A Tri-City developer has shelved The Nineteen, a luxury office-and-apartment project planned for downtown Kennewick, after a key lender cut funding by more than two-thirds.
Andrew Klein and Brian Griffith, operating as Klein Griffith Properties Group, said the project was “effectively killed” in October when the Hanford Area Economic Investment Fund Advisory Committee reduced its $1.1 million loan to $345,000, citing a “change in scope” for the project behind Washington Hardware.
“The HAEIF Advisory Committee’s decision to renege on their loan commitment to our project effectively killed The Nineteen and has prevented it from moving forward. Their later than 11 o’clock decision to hold a special meeting, with notice that failed to meet even HAEIF’s bylaws, made recovery from their action nearly impossible, and we have suffered considerable loss and damages as a result,” Griffith said in a written statement in response to an inquiry by the Tri-Cities Area Journal of Business.
Klein and Griffith intended to break ground in June 2021 after securing a $9.7 million agreement with New York-based ICON Realty Capital and the HAEIF loan.
HAEIF’s money was the “linchpin,” Griffith said.
Without it, the groundbreaking didn’t happen and the building permit expired. The developers could apply for a new permit, but the project would have to be redesigned to comply with new building codes adopted in the interim.
The new codes and design fees would add too much cost to the project. Griffith described it as being “mothballed.”
It could be revived in the future. In the interim, the building that was to be demolished to make way for The Nineteen will be rehabilitated and marketed to retail tenants. It has about five usable spaces.
“Downtown Kennewick continues to see investment and improvements, and we’re committed to being a part of that,” he said.
HAEIF is a public entity that invests in projects that build the local economy, funded by the Legislature from fees on hazardous waste deposited at the Hanford site.
The HAEIF board reduced its commitment to The Nineteen following a private executive session in October, saying the scope of the project had changed and it needed more information that it said was not forthcoming.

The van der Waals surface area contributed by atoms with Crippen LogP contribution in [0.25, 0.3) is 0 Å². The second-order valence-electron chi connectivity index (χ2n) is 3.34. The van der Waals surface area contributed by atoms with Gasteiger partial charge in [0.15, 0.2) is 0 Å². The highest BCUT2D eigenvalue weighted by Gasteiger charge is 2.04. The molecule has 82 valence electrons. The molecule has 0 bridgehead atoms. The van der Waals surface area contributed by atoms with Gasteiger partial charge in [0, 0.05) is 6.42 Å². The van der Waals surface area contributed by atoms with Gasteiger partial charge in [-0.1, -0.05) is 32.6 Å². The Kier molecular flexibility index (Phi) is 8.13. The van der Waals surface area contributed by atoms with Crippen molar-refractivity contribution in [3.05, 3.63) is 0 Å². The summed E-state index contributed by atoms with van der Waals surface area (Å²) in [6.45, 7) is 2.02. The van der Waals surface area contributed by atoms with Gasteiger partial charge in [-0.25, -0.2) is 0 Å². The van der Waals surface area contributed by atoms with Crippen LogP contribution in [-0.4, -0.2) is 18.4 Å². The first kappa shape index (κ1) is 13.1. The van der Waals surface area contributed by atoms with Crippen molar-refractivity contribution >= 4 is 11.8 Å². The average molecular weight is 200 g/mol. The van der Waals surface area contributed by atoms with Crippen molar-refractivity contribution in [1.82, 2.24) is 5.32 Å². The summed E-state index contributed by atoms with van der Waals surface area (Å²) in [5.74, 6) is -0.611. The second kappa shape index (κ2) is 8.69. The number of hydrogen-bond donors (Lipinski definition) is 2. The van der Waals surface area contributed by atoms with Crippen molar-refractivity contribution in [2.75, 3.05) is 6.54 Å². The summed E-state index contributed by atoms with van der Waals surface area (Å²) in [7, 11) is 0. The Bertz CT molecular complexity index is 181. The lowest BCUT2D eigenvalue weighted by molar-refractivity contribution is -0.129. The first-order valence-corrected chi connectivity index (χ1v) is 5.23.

The HAEIF board remained enthusiastic about the project and pledged to restore full funding once it has a clearer picture of the “changes.”
But Griffith said the board misunderstood commercial development and provided ample documentation that the scope hadn’t changed.
Skip Novakovich, chairman of the HAEIF board, remained hopeful the project will go forward. HAEIF has the money to restore the full $1.1 million.
“They’re saying they’re not going to do anything with ground floor commercial, which is what we thought was included in the original,” he said. “So, the scope has changed and that’s the hang up. We don’t have the documentation to assess the current project.”
Griffith said the project isn’t altered and the “change of scope” complaint left him and his partner puzzled.
He explained that the company applied for a permit that would have let it build the shell of commercial space on the first floor of The Nineteen but not an improved space ready for a tenant.
Tenant improvements – the walls, floors and other aspects of interior spaces – would be constructed under a separate permit. That is standard for the industry.
“Despite our testimony over multiple meetings and vast documentation proving otherwise, the committee baselessly doubled-down on this false narrative that there was a ‘change of scope’ on the first floor,” he said.
Novakovich said he was disappointed.
“Everybody on this board to the last person wants it to go. Everybody wants it to go. And we never received a response. Everybody wants to work with them, but we need information they’re not providing,” he said.
In a written statement, Klein Griffith Properties described the funding cut as a “breach of contract.”
Klein and Griffith acquired four parcels totaling 0.67 acre in a pair of transactions in 2018 and 2019.
They dubbed their project The Nineteen for its future address, 19 W. Canal Drive, at Auburn Street, and went public with their plans: A five-story brick-and-steel building with 40 upscale apartments above streel-level commercial space.
It would have been the first significant new private construction in downtown Kennewick in recent memory.
The Nineteen was slated to be available to renters on Jan. 1, 2023, with rents at $1,675 a month for a 1-bedroom unit and $1,975 for two-bedrooms.
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